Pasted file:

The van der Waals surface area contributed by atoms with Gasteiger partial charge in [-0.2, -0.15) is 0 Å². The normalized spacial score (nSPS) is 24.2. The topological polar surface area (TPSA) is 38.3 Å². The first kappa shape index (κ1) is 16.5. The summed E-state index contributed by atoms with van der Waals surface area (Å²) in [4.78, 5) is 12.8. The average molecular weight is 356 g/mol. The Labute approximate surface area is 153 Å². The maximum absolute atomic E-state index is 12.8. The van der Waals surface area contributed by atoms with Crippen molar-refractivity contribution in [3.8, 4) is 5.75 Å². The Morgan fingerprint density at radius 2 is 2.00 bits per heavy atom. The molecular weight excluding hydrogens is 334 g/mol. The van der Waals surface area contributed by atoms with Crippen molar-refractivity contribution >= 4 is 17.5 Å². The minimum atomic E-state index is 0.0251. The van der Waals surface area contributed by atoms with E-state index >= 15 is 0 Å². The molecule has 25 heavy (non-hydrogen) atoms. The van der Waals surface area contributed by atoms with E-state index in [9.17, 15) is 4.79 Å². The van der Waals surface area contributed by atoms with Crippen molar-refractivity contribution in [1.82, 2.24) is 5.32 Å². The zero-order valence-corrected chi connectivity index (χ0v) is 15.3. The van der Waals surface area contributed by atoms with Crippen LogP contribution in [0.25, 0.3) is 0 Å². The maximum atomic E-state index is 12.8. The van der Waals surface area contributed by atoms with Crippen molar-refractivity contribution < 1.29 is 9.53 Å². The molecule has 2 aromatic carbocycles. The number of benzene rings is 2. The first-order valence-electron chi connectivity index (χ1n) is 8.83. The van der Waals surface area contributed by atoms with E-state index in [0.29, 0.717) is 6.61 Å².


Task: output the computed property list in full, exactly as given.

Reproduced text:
The van der Waals surface area contributed by atoms with Gasteiger partial charge in [-0.2, -0.15) is 0 Å². The normalized spacial score (nSPS) is 24.2. The topological polar surface area (TPSA) is 38.3 Å². The first kappa shape index (κ1) is 16.5. The summed E-state index contributed by atoms with van der Waals surface area (Å²) in [4.78, 5) is 12.8. The average molecular weight is 356 g/mol. The Labute approximate surface area is 153 Å². The maximum absolute atomic E-state index is 12.8. The van der Waals surface area contributed by atoms with Crippen molar-refractivity contribution in [3.8, 4) is 5.75 Å². The Morgan fingerprint density at radius 2 is 2.00 bits per heavy atom. The molecular weight excluding hydrogens is 334 g/mol. The van der Waals surface area contributed by atoms with Crippen molar-refractivity contribution >= 4 is 17.5 Å². The minimum atomic E-state index is 0.0251. The van der Waals surface area contributed by atoms with E-state index >= 15 is 0 Å². The molecule has 25 heavy (non-hydrogen) atoms. The van der Waals surface area contributed by atoms with E-state index in [9.17, 15) is 4.79 Å². The van der Waals surface area contributed by atoms with Crippen molar-refractivity contribution in [1.82, 2.24) is 5.32 Å². The zero-order valence-corrected chi connectivity index (χ0v) is 15.3. The van der Waals surface area contributed by atoms with Crippen LogP contribution in [0.25, 0.3) is 0 Å². The maximum atomic E-state index is 12.8. The van der Waals surface area contributed by atoms with Crippen molar-refractivity contribution < 1.29 is 9.53 Å². The molecule has 2 aromatic carbocycles. The number of benzene rings is 2. The first-order valence-electron chi connectivity index (χ1n) is 8.83. The van der Waals surface area contributed by atoms with E-state index in [0.29, 0.717) is 6.61 Å².